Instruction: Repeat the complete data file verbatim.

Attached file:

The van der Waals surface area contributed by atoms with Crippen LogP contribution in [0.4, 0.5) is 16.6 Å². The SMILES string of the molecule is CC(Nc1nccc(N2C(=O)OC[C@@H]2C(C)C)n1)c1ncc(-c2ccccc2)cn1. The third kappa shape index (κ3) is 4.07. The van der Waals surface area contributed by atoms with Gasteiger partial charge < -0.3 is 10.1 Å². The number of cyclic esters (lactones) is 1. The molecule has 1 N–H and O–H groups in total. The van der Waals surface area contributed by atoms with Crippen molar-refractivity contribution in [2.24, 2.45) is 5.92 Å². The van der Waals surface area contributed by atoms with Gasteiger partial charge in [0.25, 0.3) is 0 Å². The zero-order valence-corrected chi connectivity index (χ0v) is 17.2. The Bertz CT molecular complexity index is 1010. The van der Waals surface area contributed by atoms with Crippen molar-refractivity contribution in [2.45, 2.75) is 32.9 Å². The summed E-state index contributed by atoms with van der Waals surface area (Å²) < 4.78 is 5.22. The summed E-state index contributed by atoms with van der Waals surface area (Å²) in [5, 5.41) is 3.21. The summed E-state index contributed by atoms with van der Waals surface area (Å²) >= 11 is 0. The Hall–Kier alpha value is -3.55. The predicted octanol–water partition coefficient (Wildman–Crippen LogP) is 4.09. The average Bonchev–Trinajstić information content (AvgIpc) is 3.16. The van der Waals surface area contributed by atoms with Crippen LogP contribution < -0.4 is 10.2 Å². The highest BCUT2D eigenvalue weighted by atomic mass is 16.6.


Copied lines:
The van der Waals surface area contributed by atoms with Crippen LogP contribution in [0.4, 0.5) is 16.6 Å². The SMILES string of the molecule is CC(Nc1nccc(N2C(=O)OC[C@@H]2C(C)C)n1)c1ncc(-c2ccccc2)cn1. The third kappa shape index (κ3) is 4.07. The van der Waals surface area contributed by atoms with Gasteiger partial charge < -0.3 is 10.1 Å². The number of cyclic esters (lactones) is 1. The molecule has 1 N–H and O–H groups in total. The van der Waals surface area contributed by atoms with Crippen molar-refractivity contribution in [2.24, 2.45) is 5.92 Å². The van der Waals surface area contributed by atoms with Gasteiger partial charge in [0.25, 0.3) is 0 Å². The zero-order valence-corrected chi connectivity index (χ0v) is 17.2. The Bertz CT molecular complexity index is 1010. The van der Waals surface area contributed by atoms with Crippen molar-refractivity contribution in [2.45, 2.75) is 32.9 Å². The summed E-state index contributed by atoms with van der Waals surface area (Å²) < 4.78 is 5.22. The summed E-state index contributed by atoms with van der Waals surface area (Å²) in [5, 5.41) is 3.21. The summed E-state index contributed by atoms with van der Waals surface area (Å²) >= 11 is 0. The Hall–Kier alpha value is -3.55. The predicted octanol–water partition coefficient (Wildman–Crippen LogP) is 4.09. The average Bonchev–Trinajstić information content (AvgIpc) is 3.16. The van der Waals surface area contributed by atoms with Crippen LogP contribution < -0.4 is 10.2 Å². The highest BCUT2D eigenvalue weighted by atomic mass is 16.6.